As I prepare to make a first cast I hear that noise again. A sploshing sound and it's getting closer. I glance behind me,  and I can see the source of the commotion now, about thirty yards downstream. I looks like someone is pulling a giant bass popper up the river towards me. At first I think it may be  a water bird struggling to escape some predator, but the water is too shallow and I've never seen a pike here. Or perhaps it's some kind of small mammal in trouble, tangled in discarded line. I turn away from the pool and make towards it, perhaps I can help. But as I get closer I see that the creature is a fish - a large chub, perhaps a five or six pounder, determinedly making its way over the gravels where the water is only a few inches deep.

It's broad brassy back is completely out of the water as it travels forward against the flow in short surges, pushing the water before it. As it pauses to rest I catch up, the water so shallow here that even the chub's eyes are above the surface. We regard each other for a few seconds and I'm just deciding whether I should intervene when the fish sets off again, wriggling and squirming past my boots to find purchase in the deepening water. A few good tail flicks and it scoots away, swimming properly towards the deeper pool. Its efforts I realise now, were in order to join in with the festivities upstream. News travels fast in this little river!’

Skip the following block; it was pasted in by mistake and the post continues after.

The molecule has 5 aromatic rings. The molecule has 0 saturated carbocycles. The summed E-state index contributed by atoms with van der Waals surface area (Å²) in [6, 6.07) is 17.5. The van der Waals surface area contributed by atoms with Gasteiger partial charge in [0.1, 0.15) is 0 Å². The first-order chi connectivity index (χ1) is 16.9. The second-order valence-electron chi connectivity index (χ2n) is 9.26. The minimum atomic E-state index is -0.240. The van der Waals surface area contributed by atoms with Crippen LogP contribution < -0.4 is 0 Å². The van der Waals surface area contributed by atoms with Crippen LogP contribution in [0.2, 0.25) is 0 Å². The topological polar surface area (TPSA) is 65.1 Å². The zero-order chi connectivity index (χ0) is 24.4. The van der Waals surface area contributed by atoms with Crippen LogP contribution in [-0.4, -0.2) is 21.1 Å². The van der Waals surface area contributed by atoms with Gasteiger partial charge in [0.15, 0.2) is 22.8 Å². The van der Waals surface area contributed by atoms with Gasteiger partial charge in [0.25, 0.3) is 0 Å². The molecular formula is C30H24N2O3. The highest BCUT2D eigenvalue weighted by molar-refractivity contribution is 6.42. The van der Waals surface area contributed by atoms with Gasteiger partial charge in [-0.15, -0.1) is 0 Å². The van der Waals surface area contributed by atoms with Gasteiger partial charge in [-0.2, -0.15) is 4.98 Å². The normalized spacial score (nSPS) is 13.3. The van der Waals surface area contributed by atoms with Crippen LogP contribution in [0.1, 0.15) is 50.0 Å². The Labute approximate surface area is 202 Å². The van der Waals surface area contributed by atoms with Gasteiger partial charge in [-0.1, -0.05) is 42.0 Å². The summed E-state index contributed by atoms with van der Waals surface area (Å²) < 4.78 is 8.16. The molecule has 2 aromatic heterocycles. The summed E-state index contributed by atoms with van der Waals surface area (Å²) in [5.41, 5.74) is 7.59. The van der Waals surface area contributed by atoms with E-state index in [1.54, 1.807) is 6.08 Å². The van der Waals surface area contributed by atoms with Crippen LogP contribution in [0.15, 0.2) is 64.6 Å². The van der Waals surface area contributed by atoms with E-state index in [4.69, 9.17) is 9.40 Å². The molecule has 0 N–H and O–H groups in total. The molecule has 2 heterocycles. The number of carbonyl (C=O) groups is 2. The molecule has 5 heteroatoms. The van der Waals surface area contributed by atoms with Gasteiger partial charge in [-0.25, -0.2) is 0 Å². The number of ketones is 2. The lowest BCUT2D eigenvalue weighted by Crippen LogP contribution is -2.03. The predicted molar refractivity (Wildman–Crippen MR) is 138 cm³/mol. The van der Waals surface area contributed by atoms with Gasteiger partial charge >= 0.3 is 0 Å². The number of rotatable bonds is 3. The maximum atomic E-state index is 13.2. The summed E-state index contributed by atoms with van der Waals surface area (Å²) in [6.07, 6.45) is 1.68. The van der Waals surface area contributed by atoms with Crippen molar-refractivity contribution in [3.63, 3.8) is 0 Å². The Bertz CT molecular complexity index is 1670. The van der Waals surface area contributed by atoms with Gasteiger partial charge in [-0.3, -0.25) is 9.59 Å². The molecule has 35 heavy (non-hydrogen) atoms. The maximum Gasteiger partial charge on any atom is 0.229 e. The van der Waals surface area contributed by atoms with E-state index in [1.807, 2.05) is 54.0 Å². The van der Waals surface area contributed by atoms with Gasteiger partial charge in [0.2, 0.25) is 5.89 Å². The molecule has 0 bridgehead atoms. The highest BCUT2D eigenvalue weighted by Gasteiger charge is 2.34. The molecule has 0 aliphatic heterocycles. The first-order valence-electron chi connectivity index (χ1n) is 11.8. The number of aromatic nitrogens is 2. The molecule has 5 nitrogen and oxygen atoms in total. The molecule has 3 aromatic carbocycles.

I caught a few good chub that year from picnic pool, tempting them from under the dogwood thicket of the far bank with a delicately placed fly, but somehow I never had the heart to try for my erstwhile acquaintance, whom I often saw in one of the best lies. It seemed impolite somehow, although I followed with interest its continued success over the season until proper rains came and the river was fully restored.

One from Picnic Pool

There is no fish so strongly enarmed wt scales on the bodye'

A treatyse of fysshynge wyth an Angle. Dame Juliana Berners, 1496.

Chub captured my imagination early on in my angling journey. As teenager, a  water local to me had a reputation for its specimen roach, although it was the gargantuan chub patrolling the gin clear margins that most fired my interest. Three fish in particular were eye-poppingly huge, but a few years earlier another chub, the largest of all, had swam with them. The Queen of all Chub - a stately and immense gun-metal-and-brass torpedo, I had spent hours upon hours of my young life trying in vain to tempt her as she toured the margins, ever accompanied by her close group of courtiers.